The Federal Trade Commission approved a settlement with Intel Corp. that resolves charges the company illegally stifled competition in the market for computer chips. Intel has agreed to provisions that will open the door to renewed competition and prevent Intel from suppressing competition in the future.
Earlier this week, on October 27, 2009, Amazon Technologies, Inc., received US Patent No. 7,610,382, which relates to a computer implemented method of marking copies of content distributed on a network. More specifically, the patent discloses and claims a variety of embodiments of a method and associated apparatus for programmatically substituting synonyms into text content distributed through a Web service. Embodiments include having a synonym substitution mechanism that will replace selected words in text with synonyms for those selected words, such as by substituting the synonyms in excerpts of copyrighted works that are provided to via a Web service interface. Tip of the hat to Slashdot for finding this patent and bringing it out into the open, but the major thrust of the patent and its potential importance was unfortunately downplayed. The submitter did recognize that in one version of the invention the method can be used to identify and call out copyright infringers, but then snidely joked about a minor aspect of the patent by saying “anti-piracy measures should trump kids’ ability to spell correctly, shouldn’t they?” Perhaps it is to much to ask for the masses to take any software related patent seriously, but there is no doubt this is an innovation and a good example running up to the Bilski Supreme Court arguments why software innovations should be patentable if they satisfy the other patentability requirements; namely if they are new and non-obvious.
One of the things that makes protecting computer related inventions tricky is that first you have to define the invention, and defining the invention is not something that is altogether easy when the invention is a computer process or relates to software. Sure, it is easy enough to define a list of desired functionality, and if you have some computer programming skills it is easy enough (after investing the requisite time) to write the code that will enable the functionality, but that which can be protected via patent lies somewhere between the desired functionality and the code, making the defining of the invention rather elusive.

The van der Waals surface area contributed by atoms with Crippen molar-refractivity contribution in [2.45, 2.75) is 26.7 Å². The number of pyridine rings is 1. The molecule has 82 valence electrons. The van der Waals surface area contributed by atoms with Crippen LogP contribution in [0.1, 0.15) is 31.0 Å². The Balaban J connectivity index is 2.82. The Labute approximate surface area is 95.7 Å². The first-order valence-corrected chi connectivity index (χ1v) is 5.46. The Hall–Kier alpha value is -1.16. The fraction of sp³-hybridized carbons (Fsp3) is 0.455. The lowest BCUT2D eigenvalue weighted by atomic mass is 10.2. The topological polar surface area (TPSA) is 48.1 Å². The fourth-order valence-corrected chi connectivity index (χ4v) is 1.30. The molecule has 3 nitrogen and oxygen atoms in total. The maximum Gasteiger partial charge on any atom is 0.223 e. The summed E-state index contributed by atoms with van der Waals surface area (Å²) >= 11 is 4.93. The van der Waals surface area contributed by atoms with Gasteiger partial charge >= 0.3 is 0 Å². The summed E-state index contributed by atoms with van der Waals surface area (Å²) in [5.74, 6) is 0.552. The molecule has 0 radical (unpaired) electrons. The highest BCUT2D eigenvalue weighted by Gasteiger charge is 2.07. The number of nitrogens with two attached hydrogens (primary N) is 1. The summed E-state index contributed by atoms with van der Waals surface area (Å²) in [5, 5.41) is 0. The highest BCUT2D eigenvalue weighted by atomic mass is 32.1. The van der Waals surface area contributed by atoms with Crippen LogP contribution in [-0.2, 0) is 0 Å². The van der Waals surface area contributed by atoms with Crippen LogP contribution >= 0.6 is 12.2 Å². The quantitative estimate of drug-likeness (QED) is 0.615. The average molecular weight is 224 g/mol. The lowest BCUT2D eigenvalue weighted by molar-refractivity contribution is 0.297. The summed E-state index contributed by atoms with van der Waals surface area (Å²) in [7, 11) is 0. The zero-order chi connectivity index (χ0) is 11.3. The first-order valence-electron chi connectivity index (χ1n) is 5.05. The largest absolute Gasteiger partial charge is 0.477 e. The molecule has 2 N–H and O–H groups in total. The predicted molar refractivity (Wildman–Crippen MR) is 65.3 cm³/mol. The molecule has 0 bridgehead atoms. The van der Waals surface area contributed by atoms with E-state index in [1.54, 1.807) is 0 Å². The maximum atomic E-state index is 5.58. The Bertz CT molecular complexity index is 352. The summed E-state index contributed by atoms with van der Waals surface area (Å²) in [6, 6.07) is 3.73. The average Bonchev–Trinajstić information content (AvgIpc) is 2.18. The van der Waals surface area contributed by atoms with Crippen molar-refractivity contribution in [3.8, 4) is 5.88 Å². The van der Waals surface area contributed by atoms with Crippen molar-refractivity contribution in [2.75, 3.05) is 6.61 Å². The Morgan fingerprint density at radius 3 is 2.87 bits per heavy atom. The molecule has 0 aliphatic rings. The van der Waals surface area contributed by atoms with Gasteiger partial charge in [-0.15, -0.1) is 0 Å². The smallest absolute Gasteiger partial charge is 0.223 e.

As I wrote in a blog post a couple weeks ago titled Writing Software Patent Applications, a patent does not have to be a blueprint, but it must direct. What this means is that you do not have to provide micro-level details, but rather you need to be able to describe how a computer programmer would be able to get from point A to point B, with point A being a list of desired functionality and point B being the code that enables the functionality. So that which is patented is not found either at point A or at point B, but in between. The exclusive rights that will flow from a patent that protects computer processes will describe the journey from point A to point B.
How to Write a Patent Application is a must own for patent attorneys, patent agents and law students alike. A crucial hands-on resource that walks you through every aspect of preparing and filing a patent application, from working with an inventor to patent searches, preparing the patent application, drafting claims and more. The treatise is continuously updated to address relevant Federal Circuit and Supreme Court decision impacting patent drafting.